749 regular season wins. The most in NFL history.
An NFL-record 27 Pro Football Hall of Famers with another one on the way.
Those remarkable feats belong to the Chicago Bears, one of the most storied franchises in football history. But in recent years, the team has struggled to live up to the lofty expectations raised by past “Monsters of the Midway.”
That’s why the Bears hired Matt Nagy in January to be their new head coach.
And luckily for Chicago fans, the former Kansas City Chiefs offensive coordinator plans to embrace the franchise’s legendary mystique on his way to creating a winning culture.
“I want the team to understand the team they’re playing for and the tradition and the history,” Nagy said via the Chicago Sun-Times. “When they step into Halas Hall, [it’s] understanding how fortunate they are. Number one, they’ve got to know that. A lot of guys will hear it, but they don’t know why and they don’t understand it. They’re going to understand why it’s so important for them to be able to put on the Bears uniform.”
The offensive-minded Nagy is also hoping to introduce a new identity to an offense that finished 30th in total yardage last season.
“Overall, we’re going to be much more aggressive than we are conservative,” Nagy revealed during the NFL’s annual meetings in Orlando earlier in the offseason. “If you have that mentality going into games, you’ll never leave with any regrets because you’re aggressive. But it’s got to be smart.”
That’s why it’s no surprise that during free agency Nagy and GM Ryan Pace prioritized strengthening the offense by signing a trio of talented skill players to immediately contribute.
The Bears have always struggled to find a No. 1 wide receiver.
Since 1993, Alshon Jeffery and Marty Booker are the only Bears wide receivers to lead the team in receiving yards for three consecutive seasons. With the signing of Allen Robinson, Chicago hopes to add a third name to that list.
“He’s a guy who presents a lot of problems to defensive backs just because of his ability with his size,” observed Nagy at the NFL’s annual league meeting in March. “But he’s a good route-runner. He’s able to, if you have a smaller DB on him, he can beat you up with his size. A bigger DB, he can beat you up with his route-running.”
Fresh off signing his three-year, $42 million contract in March, the former Jacksonville Jaguars wideout expects to evolve into second-year QB Mitchell Trubisky’s top target.
“I know from my standpoint, I’ll be able to make [Trubisky’s] job easy,” Robinson told ESPN. “That’s my goal. Again, that’s what I came here for. I came here to make those plays, to make those catches, to make his job easy.”
If Robinson, who’s coming off surgery for a torn ACL that he suffered in Week 1 last season, follows through with his promise, the Bears could have one of the league’s most prolific offenses in 2018.
Taylor Gabriel burst onto the scene with 35 catches for 579 yards and six touchdowns during the Atlanta Falcons’ Super Bowl run in 2016.
The Bears took notice and signed him to a four-year, $26 million deal to play the “Zebra” position in Nagy’s offense.
“He can catch the ball behind the line of scrimmage and take it for a touchdown really on any given play,” said Nagy. “Now, a lot of that goes with regards to blocking that goes on with wide receivers and that, but he’s not just that ‘gadget guy.’ He can be a true receiver and really do well.”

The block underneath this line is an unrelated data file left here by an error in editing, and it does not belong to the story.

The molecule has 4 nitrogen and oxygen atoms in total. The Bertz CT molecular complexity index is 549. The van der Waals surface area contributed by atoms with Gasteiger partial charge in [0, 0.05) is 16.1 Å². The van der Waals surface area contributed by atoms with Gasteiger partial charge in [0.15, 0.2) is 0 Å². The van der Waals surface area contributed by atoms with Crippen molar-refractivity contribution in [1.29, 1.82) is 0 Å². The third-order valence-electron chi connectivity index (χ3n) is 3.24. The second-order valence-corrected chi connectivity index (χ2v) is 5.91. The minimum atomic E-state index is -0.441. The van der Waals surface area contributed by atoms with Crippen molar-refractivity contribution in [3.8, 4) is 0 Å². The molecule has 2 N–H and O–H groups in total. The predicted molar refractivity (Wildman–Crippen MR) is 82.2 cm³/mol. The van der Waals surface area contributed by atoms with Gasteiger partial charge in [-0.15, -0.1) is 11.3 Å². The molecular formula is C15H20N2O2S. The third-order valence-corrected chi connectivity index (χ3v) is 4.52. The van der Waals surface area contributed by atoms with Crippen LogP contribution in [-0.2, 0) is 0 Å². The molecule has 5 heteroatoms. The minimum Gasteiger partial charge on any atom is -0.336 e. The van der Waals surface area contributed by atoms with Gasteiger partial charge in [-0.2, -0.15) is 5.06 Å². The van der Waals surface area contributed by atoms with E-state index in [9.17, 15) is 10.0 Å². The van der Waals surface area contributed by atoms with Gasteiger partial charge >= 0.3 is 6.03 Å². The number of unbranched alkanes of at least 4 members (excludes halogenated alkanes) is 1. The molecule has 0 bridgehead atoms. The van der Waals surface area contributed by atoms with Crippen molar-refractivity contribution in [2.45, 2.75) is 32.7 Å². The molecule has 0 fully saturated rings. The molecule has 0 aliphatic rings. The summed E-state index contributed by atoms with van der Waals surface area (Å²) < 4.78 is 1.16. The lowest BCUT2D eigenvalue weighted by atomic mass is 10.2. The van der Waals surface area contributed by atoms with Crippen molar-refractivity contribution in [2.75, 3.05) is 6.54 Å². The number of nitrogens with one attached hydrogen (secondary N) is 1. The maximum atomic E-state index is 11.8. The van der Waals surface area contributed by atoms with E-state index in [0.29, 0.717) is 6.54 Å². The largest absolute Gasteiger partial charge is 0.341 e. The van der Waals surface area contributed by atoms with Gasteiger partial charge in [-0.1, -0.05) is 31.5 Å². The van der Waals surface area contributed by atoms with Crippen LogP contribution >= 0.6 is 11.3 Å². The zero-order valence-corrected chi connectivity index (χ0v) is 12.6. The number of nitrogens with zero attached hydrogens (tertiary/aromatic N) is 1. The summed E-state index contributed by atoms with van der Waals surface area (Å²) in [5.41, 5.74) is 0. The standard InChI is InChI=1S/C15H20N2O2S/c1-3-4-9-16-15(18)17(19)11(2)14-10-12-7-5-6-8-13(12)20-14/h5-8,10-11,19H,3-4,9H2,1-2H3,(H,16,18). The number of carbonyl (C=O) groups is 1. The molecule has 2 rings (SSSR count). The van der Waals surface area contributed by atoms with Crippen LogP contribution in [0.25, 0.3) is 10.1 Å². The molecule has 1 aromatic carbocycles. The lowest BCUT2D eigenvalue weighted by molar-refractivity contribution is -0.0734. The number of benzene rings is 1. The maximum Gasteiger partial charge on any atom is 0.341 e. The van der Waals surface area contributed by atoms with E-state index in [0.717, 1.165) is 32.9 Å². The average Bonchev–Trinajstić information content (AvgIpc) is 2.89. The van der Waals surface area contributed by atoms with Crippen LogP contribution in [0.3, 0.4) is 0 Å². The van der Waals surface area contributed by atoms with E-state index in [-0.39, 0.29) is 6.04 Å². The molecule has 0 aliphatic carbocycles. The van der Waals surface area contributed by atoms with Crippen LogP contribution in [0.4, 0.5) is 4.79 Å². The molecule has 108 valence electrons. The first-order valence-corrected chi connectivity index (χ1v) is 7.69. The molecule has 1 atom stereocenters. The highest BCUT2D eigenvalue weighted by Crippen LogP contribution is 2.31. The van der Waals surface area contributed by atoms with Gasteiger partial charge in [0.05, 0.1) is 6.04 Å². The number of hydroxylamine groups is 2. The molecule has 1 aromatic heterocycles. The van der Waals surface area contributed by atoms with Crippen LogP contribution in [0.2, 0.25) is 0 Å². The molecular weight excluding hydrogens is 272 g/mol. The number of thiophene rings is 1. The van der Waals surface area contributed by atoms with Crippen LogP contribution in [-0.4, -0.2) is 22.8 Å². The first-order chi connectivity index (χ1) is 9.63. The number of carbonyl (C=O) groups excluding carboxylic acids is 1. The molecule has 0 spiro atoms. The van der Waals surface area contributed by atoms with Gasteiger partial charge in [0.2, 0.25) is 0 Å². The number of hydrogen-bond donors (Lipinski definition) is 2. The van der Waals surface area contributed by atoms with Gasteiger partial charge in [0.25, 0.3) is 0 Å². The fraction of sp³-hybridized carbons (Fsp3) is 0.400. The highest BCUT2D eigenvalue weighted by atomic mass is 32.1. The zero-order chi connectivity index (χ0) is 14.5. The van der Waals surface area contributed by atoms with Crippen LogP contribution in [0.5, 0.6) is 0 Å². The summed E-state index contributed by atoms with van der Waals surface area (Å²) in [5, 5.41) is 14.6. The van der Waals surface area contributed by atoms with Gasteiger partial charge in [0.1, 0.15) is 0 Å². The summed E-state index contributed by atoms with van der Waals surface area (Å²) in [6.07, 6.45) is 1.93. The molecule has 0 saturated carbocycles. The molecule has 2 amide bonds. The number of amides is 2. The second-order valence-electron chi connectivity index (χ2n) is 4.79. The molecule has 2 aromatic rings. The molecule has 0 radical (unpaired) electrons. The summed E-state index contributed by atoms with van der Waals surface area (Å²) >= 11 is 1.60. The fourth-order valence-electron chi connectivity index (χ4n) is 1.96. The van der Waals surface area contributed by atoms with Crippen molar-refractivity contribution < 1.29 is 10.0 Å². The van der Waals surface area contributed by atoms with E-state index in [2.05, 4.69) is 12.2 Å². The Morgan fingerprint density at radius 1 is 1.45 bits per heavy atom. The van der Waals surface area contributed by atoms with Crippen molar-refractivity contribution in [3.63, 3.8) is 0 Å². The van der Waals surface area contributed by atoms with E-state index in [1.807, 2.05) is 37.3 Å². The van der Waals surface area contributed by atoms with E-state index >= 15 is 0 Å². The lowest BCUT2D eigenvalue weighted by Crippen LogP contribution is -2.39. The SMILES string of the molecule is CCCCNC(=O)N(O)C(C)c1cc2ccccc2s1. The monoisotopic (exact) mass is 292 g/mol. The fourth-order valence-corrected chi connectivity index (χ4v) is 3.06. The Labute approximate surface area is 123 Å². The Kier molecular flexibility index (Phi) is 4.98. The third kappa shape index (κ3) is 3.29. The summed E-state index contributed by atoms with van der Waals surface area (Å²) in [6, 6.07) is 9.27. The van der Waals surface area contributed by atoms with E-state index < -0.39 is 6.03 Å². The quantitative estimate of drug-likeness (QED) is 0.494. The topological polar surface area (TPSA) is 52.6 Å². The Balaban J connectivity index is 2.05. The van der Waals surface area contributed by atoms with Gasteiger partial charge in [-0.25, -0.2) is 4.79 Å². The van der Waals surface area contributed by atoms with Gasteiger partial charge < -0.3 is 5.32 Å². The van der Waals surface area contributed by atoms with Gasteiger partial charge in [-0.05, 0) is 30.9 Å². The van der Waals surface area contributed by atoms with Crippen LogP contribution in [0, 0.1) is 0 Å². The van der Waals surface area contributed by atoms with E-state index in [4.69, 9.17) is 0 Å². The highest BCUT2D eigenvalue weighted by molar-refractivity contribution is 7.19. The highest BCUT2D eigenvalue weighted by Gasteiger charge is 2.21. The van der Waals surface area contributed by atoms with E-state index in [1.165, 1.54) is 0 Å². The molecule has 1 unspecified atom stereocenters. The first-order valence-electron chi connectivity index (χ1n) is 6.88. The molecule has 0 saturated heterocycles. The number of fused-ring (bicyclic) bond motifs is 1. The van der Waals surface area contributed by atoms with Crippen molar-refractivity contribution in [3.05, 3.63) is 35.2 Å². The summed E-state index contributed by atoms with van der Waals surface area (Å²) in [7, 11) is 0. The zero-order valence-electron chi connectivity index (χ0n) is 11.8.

Gabriel earned that “gadget guy” persona during his two-year tenure with Atlanta, in which he tormented defenses with his speed in both the passing and running games. Because of that, his new head coach looks forward to finding creative ways to put the football into his hands.
“So the things we do with getting guys the ball quick, RPO stuff, but getting him the ball—you see what he can do with screens,” said Nagy of Gabriel’s skillset.
With Gabriel paired up with Robinson, the Bears could have the most explosive pair of wide receivers that they’ve ever had.
The days of having your tight end primarily serve as a hand-in-the-dirt blocker who can occasionally run a curl route for a hard-earned first down between the numbers are over.
If the modern game of football is chess, the TE is the queen, and Nagy knows this. It’s why he brought in Super Bowl LII hero Trey Burton to be the Bears’ TE of the future.
“You can move (the TE) around, do different things—it’s what we did with (Chiefs TE Travis) Kelce,” shared Nagy. “It’s an important role. It’s a position that’s easy to create some plays for.”
Even though Burton was mostly a third-stringer with Philadelphia, Eagles head coach Doug Pederson used creative play designs—like the unforgettable Philly Special—to play to Burton’s strengths.
Nagy coached alongside Pederson from 2009-15 while the two were assistants under Andy Reid in Philadelphia and Kansas City. Now, he’s excited to build off Burton’s success in Philly and unleash his versatility on opposing defenses.
“If you get a small nickel on him, he can use his size to body him up. If they put a bigger guy on him, we can use his speed,” Nagy said. “That’s one of the things I learned through (Reid), getting mismatches throughout. That’s what Trey does.”
Considering that no Bears TE has recorded more than 53 catches in a season during the past three years, it’ll be interesting to see how Burton’s production compares in the first year of Nagy’s tight-end-friendly offense.
Just think: If Robinson, Gabriel and Burton live up to expectations, the “Monsters of the Midway” could be reborn.